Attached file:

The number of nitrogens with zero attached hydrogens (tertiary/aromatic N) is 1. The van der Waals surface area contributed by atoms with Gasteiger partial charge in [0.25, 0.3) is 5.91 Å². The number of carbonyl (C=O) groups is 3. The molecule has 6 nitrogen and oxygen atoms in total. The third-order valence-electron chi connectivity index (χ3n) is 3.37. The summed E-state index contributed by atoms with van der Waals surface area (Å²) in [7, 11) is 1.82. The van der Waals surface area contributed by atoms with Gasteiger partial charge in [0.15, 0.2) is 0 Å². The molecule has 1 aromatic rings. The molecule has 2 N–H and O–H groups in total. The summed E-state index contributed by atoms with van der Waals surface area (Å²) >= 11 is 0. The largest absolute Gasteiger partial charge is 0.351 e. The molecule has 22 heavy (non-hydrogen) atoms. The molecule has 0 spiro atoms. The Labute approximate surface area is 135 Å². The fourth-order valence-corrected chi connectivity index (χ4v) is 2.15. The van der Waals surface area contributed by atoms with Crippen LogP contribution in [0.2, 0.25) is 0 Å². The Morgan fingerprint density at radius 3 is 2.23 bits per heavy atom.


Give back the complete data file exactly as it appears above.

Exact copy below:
The number of nitrogens with zero attached hydrogens (tertiary/aromatic N) is 1. The van der Waals surface area contributed by atoms with Gasteiger partial charge in [0.25, 0.3) is 5.91 Å². The number of carbonyl (C=O) groups is 3. The molecule has 6 nitrogen and oxygen atoms in total. The third-order valence-electron chi connectivity index (χ3n) is 3.37. The summed E-state index contributed by atoms with van der Waals surface area (Å²) in [7, 11) is 1.82. The van der Waals surface area contributed by atoms with Gasteiger partial charge in [0.15, 0.2) is 0 Å². The molecule has 1 aromatic rings. The molecule has 2 N–H and O–H groups in total. The summed E-state index contributed by atoms with van der Waals surface area (Å²) >= 11 is 0. The largest absolute Gasteiger partial charge is 0.351 e. The molecule has 22 heavy (non-hydrogen) atoms. The molecule has 0 spiro atoms. The Labute approximate surface area is 135 Å². The fourth-order valence-corrected chi connectivity index (χ4v) is 2.15. The van der Waals surface area contributed by atoms with Crippen LogP contribution in [0.2, 0.25) is 0 Å². The Morgan fingerprint density at radius 3 is 2.23 bits per heavy atom.